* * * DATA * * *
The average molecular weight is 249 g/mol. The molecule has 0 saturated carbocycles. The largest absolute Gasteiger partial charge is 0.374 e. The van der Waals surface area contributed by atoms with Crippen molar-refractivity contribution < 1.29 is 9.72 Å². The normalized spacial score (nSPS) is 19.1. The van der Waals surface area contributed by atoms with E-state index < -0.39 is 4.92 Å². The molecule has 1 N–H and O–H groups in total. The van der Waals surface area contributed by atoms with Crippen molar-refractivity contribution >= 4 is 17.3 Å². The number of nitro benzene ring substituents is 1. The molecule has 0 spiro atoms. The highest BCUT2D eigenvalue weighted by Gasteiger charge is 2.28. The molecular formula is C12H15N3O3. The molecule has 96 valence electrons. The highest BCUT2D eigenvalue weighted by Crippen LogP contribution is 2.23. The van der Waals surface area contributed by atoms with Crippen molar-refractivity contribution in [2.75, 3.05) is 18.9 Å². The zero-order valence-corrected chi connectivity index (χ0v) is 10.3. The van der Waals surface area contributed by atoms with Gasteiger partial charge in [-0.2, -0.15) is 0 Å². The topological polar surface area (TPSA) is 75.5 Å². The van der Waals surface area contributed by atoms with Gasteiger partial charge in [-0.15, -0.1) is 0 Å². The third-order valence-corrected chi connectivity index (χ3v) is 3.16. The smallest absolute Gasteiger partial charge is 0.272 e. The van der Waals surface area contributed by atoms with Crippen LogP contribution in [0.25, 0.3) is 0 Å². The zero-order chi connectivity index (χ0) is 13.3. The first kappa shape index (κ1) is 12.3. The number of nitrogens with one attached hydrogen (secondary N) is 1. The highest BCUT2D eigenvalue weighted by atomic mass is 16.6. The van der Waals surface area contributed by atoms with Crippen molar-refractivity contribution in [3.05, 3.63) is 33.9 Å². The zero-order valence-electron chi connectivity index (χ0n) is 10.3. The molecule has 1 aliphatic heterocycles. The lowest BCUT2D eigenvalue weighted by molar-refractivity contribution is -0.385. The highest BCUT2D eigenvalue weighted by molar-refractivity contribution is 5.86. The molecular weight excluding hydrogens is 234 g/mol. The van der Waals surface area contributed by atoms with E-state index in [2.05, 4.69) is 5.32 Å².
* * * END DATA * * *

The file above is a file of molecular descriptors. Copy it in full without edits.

The average molecular weight is 249 g/mol. The molecule has 0 saturated carbocycles. The largest absolute Gasteiger partial charge is 0.374 e. The van der Waals surface area contributed by atoms with Crippen molar-refractivity contribution < 1.29 is 9.72 Å². The normalized spacial score (nSPS) is 19.1. The van der Waals surface area contributed by atoms with E-state index < -0.39 is 4.92 Å². The molecule has 1 N–H and O–H groups in total. The van der Waals surface area contributed by atoms with Crippen molar-refractivity contribution >= 4 is 17.3 Å². The number of nitro benzene ring substituents is 1. The molecule has 0 spiro atoms. The highest BCUT2D eigenvalue weighted by Gasteiger charge is 2.28. The molecular formula is C12H15N3O3. The molecule has 96 valence electrons. The highest BCUT2D eigenvalue weighted by Crippen LogP contribution is 2.23. The van der Waals surface area contributed by atoms with Crippen molar-refractivity contribution in [2.75, 3.05) is 18.9 Å². The zero-order valence-corrected chi connectivity index (χ0v) is 10.3. The van der Waals surface area contributed by atoms with Gasteiger partial charge in [-0.2, -0.15) is 0 Å². The topological polar surface area (TPSA) is 75.5 Å². The van der Waals surface area contributed by atoms with Gasteiger partial charge in [-0.15, -0.1) is 0 Å². The third-order valence-corrected chi connectivity index (χ3v) is 3.16. The smallest absolute Gasteiger partial charge is 0.272 e. The van der Waals surface area contributed by atoms with Crippen LogP contribution in [0.25, 0.3) is 0 Å². The zero-order chi connectivity index (χ0) is 13.3. The first kappa shape index (κ1) is 12.3. The number of nitrogens with one attached hydrogen (secondary N) is 1. The highest BCUT2D eigenvalue weighted by atomic mass is 16.6. The van der Waals surface area contributed by atoms with Crippen molar-refractivity contribution in [3.05, 3.63) is 33.9 Å². The zero-order valence-electron chi connectivity index (χ0n) is 10.3. The molecule has 1 aliphatic heterocycles. The lowest BCUT2D eigenvalue weighted by molar-refractivity contribution is -0.385. The highest BCUT2D eigenvalue weighted by molar-refractivity contribution is 5.86. The molecular weight excluding hydrogens is 234 g/mol. The van der Waals surface area contributed by atoms with E-state index in [2.05, 4.69) is 5.32 Å².